Dalrymple has observed before that when most people are offended or hurt, it is typically by “small acts of disdain” rather than by larger social injustices. Now, at Taki’s Magazine, he writes sheepishly of a recent instance where the act of disdain was his:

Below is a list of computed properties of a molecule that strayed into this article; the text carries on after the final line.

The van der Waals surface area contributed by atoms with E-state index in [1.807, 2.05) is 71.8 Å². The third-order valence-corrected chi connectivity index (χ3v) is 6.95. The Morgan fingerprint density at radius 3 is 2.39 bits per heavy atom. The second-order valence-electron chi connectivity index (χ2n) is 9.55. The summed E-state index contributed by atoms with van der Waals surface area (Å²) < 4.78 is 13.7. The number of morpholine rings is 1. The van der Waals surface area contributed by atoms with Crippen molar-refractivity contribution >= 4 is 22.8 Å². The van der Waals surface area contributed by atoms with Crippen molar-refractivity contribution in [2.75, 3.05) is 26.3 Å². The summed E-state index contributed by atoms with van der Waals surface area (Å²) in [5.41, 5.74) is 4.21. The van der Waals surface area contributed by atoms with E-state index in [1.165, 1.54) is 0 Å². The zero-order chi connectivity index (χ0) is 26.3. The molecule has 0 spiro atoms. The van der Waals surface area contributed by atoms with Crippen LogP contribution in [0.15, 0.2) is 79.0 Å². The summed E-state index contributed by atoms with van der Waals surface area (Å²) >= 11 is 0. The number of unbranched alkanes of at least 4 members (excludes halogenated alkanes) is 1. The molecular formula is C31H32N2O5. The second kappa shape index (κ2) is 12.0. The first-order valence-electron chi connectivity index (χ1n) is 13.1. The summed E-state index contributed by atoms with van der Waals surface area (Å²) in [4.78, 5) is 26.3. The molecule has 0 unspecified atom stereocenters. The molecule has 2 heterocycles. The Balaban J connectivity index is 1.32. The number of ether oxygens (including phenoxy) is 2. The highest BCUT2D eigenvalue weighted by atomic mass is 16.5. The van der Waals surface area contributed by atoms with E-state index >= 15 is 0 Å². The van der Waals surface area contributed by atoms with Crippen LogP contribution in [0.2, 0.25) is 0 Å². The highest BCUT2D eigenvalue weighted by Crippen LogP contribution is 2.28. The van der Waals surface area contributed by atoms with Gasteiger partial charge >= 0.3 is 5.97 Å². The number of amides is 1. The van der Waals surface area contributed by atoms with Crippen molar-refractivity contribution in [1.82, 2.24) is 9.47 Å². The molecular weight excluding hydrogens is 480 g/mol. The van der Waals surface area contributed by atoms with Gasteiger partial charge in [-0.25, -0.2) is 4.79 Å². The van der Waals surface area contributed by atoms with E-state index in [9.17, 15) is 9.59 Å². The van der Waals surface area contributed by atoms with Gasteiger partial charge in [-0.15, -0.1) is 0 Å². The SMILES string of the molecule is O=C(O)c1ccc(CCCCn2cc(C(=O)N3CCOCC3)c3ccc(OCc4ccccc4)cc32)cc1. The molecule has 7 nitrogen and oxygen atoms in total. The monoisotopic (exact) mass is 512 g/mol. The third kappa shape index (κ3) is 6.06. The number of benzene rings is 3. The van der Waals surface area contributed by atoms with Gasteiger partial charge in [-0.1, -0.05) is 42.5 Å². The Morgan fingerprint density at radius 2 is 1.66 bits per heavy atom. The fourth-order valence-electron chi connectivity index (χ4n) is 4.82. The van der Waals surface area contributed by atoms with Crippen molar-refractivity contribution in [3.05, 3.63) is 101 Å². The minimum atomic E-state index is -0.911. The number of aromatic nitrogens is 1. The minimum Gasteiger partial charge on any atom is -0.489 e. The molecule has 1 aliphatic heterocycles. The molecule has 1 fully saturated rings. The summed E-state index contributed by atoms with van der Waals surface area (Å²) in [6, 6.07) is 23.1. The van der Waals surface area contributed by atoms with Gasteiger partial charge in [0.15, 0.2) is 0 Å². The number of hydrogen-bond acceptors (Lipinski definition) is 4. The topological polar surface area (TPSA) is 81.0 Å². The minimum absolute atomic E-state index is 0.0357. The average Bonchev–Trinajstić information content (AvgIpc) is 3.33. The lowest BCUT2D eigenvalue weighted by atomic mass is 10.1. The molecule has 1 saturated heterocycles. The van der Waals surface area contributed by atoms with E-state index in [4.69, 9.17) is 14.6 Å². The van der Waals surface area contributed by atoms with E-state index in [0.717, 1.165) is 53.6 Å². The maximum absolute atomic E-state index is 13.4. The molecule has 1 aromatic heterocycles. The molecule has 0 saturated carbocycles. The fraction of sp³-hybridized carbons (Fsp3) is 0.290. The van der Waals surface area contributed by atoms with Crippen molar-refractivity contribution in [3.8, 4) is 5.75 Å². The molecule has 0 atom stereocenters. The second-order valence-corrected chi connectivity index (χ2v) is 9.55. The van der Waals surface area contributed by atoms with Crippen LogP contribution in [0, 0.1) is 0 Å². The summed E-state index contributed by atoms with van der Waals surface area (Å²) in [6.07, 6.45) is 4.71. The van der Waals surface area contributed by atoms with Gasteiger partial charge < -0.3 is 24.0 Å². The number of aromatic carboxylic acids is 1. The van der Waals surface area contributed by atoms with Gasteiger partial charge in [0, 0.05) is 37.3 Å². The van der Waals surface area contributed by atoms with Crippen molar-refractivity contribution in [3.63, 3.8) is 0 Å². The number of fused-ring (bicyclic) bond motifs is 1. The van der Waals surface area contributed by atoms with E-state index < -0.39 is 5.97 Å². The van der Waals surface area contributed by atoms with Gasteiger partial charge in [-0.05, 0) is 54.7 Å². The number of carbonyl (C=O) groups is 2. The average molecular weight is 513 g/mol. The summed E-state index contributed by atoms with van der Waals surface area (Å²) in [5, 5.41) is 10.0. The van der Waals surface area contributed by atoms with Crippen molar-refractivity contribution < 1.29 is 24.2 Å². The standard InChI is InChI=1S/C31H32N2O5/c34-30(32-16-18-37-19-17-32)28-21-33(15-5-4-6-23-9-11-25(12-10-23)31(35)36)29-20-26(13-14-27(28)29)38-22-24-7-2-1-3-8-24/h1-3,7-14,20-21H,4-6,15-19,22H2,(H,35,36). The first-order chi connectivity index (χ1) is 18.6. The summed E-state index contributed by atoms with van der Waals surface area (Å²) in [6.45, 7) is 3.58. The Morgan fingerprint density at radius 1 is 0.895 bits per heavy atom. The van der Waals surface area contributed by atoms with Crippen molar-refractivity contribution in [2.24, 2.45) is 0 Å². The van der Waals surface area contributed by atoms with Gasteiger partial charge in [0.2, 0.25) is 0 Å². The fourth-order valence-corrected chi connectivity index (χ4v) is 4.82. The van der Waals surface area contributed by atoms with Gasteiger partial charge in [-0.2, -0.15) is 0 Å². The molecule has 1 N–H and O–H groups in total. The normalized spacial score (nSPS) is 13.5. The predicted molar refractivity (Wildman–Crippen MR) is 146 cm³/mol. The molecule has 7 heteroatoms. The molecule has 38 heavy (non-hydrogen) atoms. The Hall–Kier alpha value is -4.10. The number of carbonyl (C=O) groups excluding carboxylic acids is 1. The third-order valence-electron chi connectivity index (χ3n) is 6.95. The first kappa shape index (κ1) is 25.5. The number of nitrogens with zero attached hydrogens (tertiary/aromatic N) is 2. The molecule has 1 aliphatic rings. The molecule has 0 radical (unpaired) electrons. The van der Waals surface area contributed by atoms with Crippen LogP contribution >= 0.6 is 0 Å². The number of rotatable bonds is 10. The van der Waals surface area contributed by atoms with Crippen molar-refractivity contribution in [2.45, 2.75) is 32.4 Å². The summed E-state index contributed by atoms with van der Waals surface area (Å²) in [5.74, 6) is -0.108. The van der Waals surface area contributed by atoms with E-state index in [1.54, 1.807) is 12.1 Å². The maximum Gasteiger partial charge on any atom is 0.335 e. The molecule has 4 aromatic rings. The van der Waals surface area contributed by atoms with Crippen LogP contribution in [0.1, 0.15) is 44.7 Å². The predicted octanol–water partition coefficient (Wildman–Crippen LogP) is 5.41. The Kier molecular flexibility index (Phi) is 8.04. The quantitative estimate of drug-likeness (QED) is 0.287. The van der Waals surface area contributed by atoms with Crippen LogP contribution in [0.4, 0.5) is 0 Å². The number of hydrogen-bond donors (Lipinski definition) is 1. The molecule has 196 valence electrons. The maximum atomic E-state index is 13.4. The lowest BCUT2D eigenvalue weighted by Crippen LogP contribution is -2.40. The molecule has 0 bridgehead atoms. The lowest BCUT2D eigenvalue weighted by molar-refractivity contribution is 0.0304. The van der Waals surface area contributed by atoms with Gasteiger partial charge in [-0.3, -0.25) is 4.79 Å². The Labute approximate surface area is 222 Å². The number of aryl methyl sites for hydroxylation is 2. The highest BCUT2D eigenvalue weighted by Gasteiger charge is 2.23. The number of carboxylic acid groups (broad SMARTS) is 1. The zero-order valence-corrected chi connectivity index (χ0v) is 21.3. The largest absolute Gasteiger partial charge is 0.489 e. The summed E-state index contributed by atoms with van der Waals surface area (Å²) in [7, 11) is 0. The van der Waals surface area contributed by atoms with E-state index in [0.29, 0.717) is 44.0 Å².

Feeling distinctly uneasy over how I had behaved, and not able, therefore, to concentrate on my work, I went over to the young Polish woman during a short lull (I noticed that she was very busy and worked very hard, which made her good humor all the more meritorious) to apologize to her. It seemed important to me to do so, not that she might think the better of me—that hardly mattered, for in all likelihood we should never meet again—but that she should think the better of humanity. The customer being always right is a very good commercial slogan, but a very bad moral principle; and there is no better way of turning someone into a misanthrope, I suspect, than to confront him or her with spoilt and petulant people who complain bitterly over trivia, or over nothing much.